Panel two jumps to the conclusion: he drops the photograph. The antagonist has been overcome, left in the dirt. Between the two panels, the story has been completed. This is a programmatic sequence - issue four's narrative arc follows Manhattan's rejection of his past. The photograph, which pictures him with his first lover, symbolises his time as a human: issue four examines his rejection of the emotional ties he has to that identity.

The tension between the two panels is within Manhattan's mind, symbolised by his literal holding and dropping of the photograph. However, the punchline in panel three draws Manhattan back in time: he remains in silent contemplation of the image - setting up the rest of the page, in which he reflects on his memories of the photograph. He can never leave it behind, and he is 'still there' (panel four).

In short - and, frankly, this is reading a great deal into a tiny portion of the text - the movement of the story goes from 'a man and his past' (panel one) to the past abandoned, with the third panel announcing the impossibility of ever abandoning the past. There's a slight dramatic irony in the third panel, in which the reader is aware of the conclusion to the story even when observing the story in motion. This irony is complicated because Dr Manhattan is also aware of the conclusion, effectively sharing the experience with the reader.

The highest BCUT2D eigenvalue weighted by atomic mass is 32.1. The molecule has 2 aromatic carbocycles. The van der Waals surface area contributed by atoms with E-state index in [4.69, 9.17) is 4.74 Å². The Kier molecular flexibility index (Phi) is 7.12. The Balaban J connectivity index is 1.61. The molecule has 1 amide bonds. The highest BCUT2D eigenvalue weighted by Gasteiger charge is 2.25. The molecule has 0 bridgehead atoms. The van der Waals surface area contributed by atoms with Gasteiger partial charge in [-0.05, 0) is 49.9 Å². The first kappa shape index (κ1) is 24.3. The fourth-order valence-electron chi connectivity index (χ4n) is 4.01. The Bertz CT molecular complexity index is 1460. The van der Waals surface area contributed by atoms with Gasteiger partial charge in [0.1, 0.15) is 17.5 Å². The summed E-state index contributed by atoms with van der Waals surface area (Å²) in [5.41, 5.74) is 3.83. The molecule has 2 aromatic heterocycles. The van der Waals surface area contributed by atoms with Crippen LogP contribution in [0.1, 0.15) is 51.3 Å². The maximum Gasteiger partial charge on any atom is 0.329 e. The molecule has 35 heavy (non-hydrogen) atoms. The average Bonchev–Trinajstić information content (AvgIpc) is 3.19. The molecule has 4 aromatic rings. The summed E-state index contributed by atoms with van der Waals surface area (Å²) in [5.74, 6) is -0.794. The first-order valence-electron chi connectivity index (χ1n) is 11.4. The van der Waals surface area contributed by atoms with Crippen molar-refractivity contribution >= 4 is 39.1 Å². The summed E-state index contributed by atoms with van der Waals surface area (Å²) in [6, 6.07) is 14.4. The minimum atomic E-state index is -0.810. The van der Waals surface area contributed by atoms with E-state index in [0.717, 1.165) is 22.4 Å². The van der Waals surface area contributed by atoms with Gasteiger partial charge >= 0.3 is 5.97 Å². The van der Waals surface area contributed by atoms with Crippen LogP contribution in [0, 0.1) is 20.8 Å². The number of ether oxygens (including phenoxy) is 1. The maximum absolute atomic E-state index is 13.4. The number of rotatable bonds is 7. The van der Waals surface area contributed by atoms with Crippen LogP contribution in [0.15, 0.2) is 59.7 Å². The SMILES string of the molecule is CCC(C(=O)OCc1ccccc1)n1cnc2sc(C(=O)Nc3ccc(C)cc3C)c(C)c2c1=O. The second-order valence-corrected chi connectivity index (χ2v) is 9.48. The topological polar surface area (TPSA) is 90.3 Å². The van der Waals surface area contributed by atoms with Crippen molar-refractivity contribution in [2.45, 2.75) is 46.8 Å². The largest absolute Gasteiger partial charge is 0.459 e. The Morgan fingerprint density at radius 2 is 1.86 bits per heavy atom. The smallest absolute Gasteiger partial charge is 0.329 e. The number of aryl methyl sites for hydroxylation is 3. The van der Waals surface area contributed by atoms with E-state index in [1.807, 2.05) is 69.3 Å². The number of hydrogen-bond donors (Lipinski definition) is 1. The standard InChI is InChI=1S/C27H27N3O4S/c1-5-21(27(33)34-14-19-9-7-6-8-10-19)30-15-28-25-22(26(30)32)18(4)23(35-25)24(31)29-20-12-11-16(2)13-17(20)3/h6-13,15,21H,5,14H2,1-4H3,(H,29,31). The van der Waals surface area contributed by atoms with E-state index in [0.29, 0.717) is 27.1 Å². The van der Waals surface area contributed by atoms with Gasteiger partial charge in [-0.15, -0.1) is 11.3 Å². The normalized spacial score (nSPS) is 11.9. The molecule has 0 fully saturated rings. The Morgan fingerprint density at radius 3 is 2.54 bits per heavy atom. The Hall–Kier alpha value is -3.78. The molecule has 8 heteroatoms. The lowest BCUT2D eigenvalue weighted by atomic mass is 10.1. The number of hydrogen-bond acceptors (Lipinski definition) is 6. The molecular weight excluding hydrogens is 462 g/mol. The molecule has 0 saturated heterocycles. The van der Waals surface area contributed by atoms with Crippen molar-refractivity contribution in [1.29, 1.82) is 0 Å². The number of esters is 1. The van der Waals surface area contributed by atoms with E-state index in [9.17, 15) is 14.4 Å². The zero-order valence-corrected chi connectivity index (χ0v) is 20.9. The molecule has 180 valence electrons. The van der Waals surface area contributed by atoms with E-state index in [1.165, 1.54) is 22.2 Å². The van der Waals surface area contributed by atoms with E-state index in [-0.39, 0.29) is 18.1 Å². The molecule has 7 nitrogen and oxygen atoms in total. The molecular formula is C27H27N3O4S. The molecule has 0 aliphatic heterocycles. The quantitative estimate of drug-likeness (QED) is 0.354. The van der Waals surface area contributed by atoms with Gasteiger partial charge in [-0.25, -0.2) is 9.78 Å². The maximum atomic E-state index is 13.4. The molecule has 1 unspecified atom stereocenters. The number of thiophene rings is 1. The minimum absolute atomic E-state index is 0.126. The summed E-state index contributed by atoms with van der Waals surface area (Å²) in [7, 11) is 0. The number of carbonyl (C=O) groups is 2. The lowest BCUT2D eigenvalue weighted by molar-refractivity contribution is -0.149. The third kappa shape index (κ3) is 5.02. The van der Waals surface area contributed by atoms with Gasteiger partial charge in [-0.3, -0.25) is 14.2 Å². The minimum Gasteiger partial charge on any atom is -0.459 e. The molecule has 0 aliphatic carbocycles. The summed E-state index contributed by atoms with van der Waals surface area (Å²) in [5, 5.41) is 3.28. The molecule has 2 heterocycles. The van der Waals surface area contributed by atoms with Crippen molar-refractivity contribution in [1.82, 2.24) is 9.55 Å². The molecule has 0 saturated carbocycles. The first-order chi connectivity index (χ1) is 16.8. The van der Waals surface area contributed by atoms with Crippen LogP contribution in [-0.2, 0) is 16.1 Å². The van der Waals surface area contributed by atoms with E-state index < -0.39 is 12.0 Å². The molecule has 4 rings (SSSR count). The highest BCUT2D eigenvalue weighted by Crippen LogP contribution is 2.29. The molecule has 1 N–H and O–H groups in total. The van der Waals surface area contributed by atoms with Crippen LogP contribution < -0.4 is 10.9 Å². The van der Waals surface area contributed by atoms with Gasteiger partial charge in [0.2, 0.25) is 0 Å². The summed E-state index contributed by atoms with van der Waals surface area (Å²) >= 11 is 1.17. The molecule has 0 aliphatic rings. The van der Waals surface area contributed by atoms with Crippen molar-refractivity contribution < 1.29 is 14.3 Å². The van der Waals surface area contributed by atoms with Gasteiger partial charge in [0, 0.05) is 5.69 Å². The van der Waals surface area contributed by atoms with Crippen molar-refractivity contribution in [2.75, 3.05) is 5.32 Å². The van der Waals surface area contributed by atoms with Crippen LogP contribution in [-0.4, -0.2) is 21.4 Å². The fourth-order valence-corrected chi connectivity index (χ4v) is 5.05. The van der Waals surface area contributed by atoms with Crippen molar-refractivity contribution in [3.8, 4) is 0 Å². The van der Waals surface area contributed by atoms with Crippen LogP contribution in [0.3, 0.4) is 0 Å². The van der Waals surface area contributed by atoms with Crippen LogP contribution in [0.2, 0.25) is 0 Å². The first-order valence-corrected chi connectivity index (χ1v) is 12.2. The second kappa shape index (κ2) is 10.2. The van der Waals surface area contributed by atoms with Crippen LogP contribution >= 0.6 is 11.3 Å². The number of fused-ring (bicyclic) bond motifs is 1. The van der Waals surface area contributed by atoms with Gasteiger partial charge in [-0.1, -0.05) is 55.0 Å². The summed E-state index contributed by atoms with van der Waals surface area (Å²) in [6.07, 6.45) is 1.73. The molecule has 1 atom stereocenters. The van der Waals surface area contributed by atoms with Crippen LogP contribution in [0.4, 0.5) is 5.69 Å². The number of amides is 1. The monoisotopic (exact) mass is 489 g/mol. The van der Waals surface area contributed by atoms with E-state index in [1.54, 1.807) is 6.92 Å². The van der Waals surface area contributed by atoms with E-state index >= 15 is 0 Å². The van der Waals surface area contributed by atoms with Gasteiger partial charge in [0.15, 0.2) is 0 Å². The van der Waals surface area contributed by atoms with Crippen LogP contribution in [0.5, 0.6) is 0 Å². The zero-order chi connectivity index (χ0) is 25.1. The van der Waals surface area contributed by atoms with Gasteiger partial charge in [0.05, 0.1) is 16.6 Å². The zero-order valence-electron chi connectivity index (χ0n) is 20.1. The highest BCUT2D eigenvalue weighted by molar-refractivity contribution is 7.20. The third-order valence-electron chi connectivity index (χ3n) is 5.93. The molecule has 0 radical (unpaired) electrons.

Too much on too little? Look at the rest of the page...



Throughout the page, Moore and Gibbons play with the grid pattern of nine panels to set up a series of associations. The photograph is presented in close up at the very centre of the page (panel five), and the second panel is repeated (with different words) in the final panel nine. Panel two becomes a foreshadowing of the conclusion, and by placing the photograph in the centre, its importance is emphasised. Page one of issue four is 'the story of the photograph' and, while it continues to be programmatic of the issue's story arc, it is also a self-contained sequence.